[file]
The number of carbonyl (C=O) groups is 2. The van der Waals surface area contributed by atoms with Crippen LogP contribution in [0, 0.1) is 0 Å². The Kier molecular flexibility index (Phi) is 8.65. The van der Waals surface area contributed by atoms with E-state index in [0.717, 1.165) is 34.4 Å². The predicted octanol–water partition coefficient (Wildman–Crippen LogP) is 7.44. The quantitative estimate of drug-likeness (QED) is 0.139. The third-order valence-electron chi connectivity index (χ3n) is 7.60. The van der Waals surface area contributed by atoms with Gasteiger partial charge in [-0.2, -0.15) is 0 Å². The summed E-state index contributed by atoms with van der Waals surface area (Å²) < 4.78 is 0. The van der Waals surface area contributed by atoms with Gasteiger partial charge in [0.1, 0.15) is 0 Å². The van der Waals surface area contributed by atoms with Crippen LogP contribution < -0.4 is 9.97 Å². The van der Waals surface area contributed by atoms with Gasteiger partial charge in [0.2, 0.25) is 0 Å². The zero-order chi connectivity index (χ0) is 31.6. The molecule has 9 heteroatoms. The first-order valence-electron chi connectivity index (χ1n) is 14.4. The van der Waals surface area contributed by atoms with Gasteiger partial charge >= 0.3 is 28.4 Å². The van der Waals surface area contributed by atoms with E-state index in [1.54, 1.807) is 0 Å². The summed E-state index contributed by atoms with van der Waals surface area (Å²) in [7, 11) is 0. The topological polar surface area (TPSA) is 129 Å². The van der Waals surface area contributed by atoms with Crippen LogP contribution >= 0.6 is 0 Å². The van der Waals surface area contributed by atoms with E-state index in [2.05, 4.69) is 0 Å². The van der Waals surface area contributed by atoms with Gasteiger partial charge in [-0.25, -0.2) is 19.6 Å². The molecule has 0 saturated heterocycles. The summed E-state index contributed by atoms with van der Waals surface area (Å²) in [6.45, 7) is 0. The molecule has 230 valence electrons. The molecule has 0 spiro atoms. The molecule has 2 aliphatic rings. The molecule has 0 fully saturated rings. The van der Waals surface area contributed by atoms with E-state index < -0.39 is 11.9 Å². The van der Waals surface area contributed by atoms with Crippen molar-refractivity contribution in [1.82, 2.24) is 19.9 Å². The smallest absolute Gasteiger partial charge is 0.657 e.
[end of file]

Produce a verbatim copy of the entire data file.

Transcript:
The number of carbonyl (C=O) groups is 2. The van der Waals surface area contributed by atoms with Crippen LogP contribution in [0, 0.1) is 0 Å². The Kier molecular flexibility index (Phi) is 8.65. The van der Waals surface area contributed by atoms with E-state index in [0.717, 1.165) is 34.4 Å². The predicted octanol–water partition coefficient (Wildman–Crippen LogP) is 7.44. The quantitative estimate of drug-likeness (QED) is 0.139. The third-order valence-electron chi connectivity index (χ3n) is 7.60. The van der Waals surface area contributed by atoms with Gasteiger partial charge in [-0.2, -0.15) is 0 Å². The summed E-state index contributed by atoms with van der Waals surface area (Å²) < 4.78 is 0. The van der Waals surface area contributed by atoms with Gasteiger partial charge in [0.1, 0.15) is 0 Å². The van der Waals surface area contributed by atoms with Crippen LogP contribution < -0.4 is 9.97 Å². The van der Waals surface area contributed by atoms with Gasteiger partial charge in [0.2, 0.25) is 0 Å². The zero-order chi connectivity index (χ0) is 31.6. The molecule has 9 heteroatoms. The first-order valence-electron chi connectivity index (χ1n) is 14.4. The van der Waals surface area contributed by atoms with Gasteiger partial charge >= 0.3 is 28.4 Å². The van der Waals surface area contributed by atoms with E-state index in [1.54, 1.807) is 0 Å². The summed E-state index contributed by atoms with van der Waals surface area (Å²) in [7, 11) is 0. The topological polar surface area (TPSA) is 129 Å². The van der Waals surface area contributed by atoms with Crippen LogP contribution >= 0.6 is 0 Å². The van der Waals surface area contributed by atoms with E-state index in [2.05, 4.69) is 0 Å². The van der Waals surface area contributed by atoms with Gasteiger partial charge in [-0.25, -0.2) is 19.6 Å². The molecule has 0 saturated heterocycles. The summed E-state index contributed by atoms with van der Waals surface area (Å²) in [6.45, 7) is 0. The molecule has 230 valence electrons. The molecule has 0 spiro atoms. The molecule has 2 aliphatic rings. The molecule has 0 fully saturated rings. The van der Waals surface area contributed by atoms with E-state index < -0.39 is 11.9 Å². The van der Waals surface area contributed by atoms with Crippen molar-refractivity contribution in [1.82, 2.24) is 19.9 Å². The smallest absolute Gasteiger partial charge is 0.657 e.